Archived entries for pies

Pie-Eyed Meat Pie: Drunken Pulled Pork

In old timey days, two bottles of cider was enough to make one completely pie-eyed.  Well, in this recipe, it won’t even take one!  This delicious “pie-eyed” pastry is stuffed with “drunken” pulled pork which is slow roasted in hard apple cider.  We’re upping the old timey ante by turning the classic British meat pie on its head, by substituting the traditional round shell for a tantalizing EYE shape, whose interior is porked out with our cider roasted meat.

This Eye of Pi looks great and tastes even better, especially when garnished with the delicious hard cider au jus as a dipping sauce!  The recipe itself is quite simple, however the shape of the eye complicates the process quite a bit.  To get the eye shape, we created a custom mold using a spring form pan, aluminum foil and rice.


Mold made using a spring form pan, aluminum foil and rice based from a drawing above.

Because classic British meat pies are tall and stand on their own, we needed a mold which would give stability during cooking, but then could be easily removed.   Using a spring form pan, allowed us to easily remove the sides, discard the rice, which gave the aluminum walls of the mold stability and cut off the aluminum mold.


Mold being removed half-way through baking process.

After slow roasting the pulled pork in hard cider, we pulled it apart and compressed it into a tight ball to give us a proper filling texture.


Compressed ball of pulled pork to be used for filling.

Once our mold and our meat filling was ready, we made a pastry dough and began construction of our eye pie.  Because the pie needs to stand on its own, once cooked, the dough needs to be thick, about 1/4″.

Once the dough topper was in place, we decorated with extra pieces of dough cut out to mimic the eye lashes,  pupil, iris and tear duct.  Food coloring was applied for added effect and the parts were laid on the pie to create the final touches.

The pie was baked for an hour at 325 degrees, until it was strong enough to have the mold removed.  Once this was done, it was brushed with egg yolk and put back in the oven for an additional 30-45 minutes at 400 degrees.

It was sliced and served warm.  Delicious.

Here is the full recipe with detailed steps.  Check out the slide show for more images.

Scrap Dough Pie

Don’t you always have scrap dough left over when making a pie? I do. I hate throwing anything away, so I’ll put it in the fridge, only to forget about it and have to throw it away later. Don’t do that either. Make a scrap pie!



Scrap Pie

(Yes, this is obvious, but I don’t care. I’m going to blog about it anyway.)

  1. Just set aside some extra fruit to use as a pie filling. When you’re done with your other pies, combine all your scraps and roll them out.

  2. Mix your fruit filling (I like to do something a little different with it then the other pies so it is more special) and place in the center of the dough.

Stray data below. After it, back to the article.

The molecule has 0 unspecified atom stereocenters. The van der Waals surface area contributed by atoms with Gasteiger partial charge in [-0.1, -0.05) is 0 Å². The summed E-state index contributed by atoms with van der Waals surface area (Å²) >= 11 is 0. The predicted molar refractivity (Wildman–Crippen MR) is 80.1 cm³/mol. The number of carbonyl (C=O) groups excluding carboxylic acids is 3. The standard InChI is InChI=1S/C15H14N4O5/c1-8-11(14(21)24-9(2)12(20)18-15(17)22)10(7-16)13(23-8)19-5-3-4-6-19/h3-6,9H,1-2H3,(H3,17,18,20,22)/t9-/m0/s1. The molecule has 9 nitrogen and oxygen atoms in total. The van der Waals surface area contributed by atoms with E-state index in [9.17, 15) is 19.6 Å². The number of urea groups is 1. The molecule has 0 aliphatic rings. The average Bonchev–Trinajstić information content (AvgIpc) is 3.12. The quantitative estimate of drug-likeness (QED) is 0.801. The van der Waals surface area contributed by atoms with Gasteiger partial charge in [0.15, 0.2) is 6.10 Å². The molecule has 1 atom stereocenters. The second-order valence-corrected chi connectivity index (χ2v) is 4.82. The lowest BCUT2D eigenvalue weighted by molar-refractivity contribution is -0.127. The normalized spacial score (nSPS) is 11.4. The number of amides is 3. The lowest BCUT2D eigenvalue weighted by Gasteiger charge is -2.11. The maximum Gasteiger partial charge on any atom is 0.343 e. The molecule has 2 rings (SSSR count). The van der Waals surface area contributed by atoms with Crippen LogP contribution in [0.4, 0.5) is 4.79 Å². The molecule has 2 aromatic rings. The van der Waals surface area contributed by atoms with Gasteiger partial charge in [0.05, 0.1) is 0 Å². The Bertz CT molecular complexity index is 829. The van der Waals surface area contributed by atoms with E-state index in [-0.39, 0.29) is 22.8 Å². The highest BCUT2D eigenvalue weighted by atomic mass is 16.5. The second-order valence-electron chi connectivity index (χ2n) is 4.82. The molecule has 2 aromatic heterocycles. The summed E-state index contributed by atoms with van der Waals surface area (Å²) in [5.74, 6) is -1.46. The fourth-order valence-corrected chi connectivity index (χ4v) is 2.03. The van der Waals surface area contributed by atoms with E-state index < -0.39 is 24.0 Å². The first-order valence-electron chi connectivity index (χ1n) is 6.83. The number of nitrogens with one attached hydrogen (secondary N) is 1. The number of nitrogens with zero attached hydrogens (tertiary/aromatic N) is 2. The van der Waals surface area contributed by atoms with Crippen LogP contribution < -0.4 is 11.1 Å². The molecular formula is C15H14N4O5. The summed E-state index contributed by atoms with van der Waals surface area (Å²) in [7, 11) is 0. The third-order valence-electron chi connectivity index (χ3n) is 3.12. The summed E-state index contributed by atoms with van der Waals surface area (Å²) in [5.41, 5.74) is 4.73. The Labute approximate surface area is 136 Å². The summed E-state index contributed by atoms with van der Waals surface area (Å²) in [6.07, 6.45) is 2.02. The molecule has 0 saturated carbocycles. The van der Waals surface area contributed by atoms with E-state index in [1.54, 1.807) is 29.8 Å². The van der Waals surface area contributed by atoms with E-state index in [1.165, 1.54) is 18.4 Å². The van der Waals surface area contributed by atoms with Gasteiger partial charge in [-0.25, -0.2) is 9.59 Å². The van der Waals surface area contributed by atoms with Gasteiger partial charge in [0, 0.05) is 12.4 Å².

3. Fold the dough up and around the pie filling to form a little rustic tartlet.
  4. Brush with egg. milk, oil, or whatever you use and drizzle with sugar.
  5. Throw that bad boy into the oven with your other pies.

Bam! A delicious little treat. Kids love them!

Blue Food: Blueberry and Lime Pie

You don’t like blueberry pie? Why not. You’re grossed out by blue food? Well, get over yourself. You’re a jerk. Stop reading my blog.

OK, Ok, Alright. You’re not a jerk. Different stroke for different folks. Its not our job to preach about pie, but for 99.9% of you, when I say blueberry pie is the best, I know, I’m preachin’ to the choir. To all you .1% out there, get over yourself. Ahh! There I go again. Don’t pay attention to me. Lets just get to the recipe.

Blueberry and Lime Pie

  • 2 pints blueberries
  • 2 tsp. lime zest
  • 1 1/2 c. sugar
  • 2 Tbs Pimms Cup liquor
  • 1/4 corn starch
  • 1 pie crust

I guess technically this could be called Blueberry Citrus pie as the Pimms Cup liquor is a nondescript citrus flavor, but I liked the sound of blueberry lime pie. The lime zest and the Pimms helps set off the sweetness in the berries. If you don’t have Pimms, I suppose you can substitute an orange liqueur like Grand Marnier or sweetened lime juice. If you don’t drink, again, why are you reading this blog? Just kidding. I don’t know why I am so antagonistic today. I love all my readers. Truly. Try some orange extract. If you don’t have that, just add a bit more lime zest and perhaps some juice.

Directions
(pretty much the same as the Raspberry Rhubarb pie from the last post.

  1. Preheat the oven to 375

  2. Roll out bottom pie dough. Place in a pie pan, and pre-bake for 10 minutes until golden brown.
  3. Mix filling and place in the pie crust.
  4. Put a top crust on in whatever decoration you choose. You can do a whole top or a lattice. Above, I used 2 different sized juice glasses to cut out circles and overlap them as my topping. Fun!
  5. Brush pie with egg, milk, or oil, whichever you choose. Sprinkle the top with sugar.
  6. Bake at 375 for 45-60 minutes until crust is golden brown and filling is bubbly.
  7. Cool completely before eating.

99.9% of you can now dig in.

A Sweet Tart Treat: Raspberry Rhubarb Pie

This week I was pondering an important pie question: Can tart + tart = tasty? Normally you want to pair a sweet fruit with a tart fruit. Strawberry Rhubarb is classic. Peach and raspberries is the best. What happens when you take out the sweet and pair tart with tart: raspberry and rhubarb. Will they cancel each other out? Will it be too tart to take?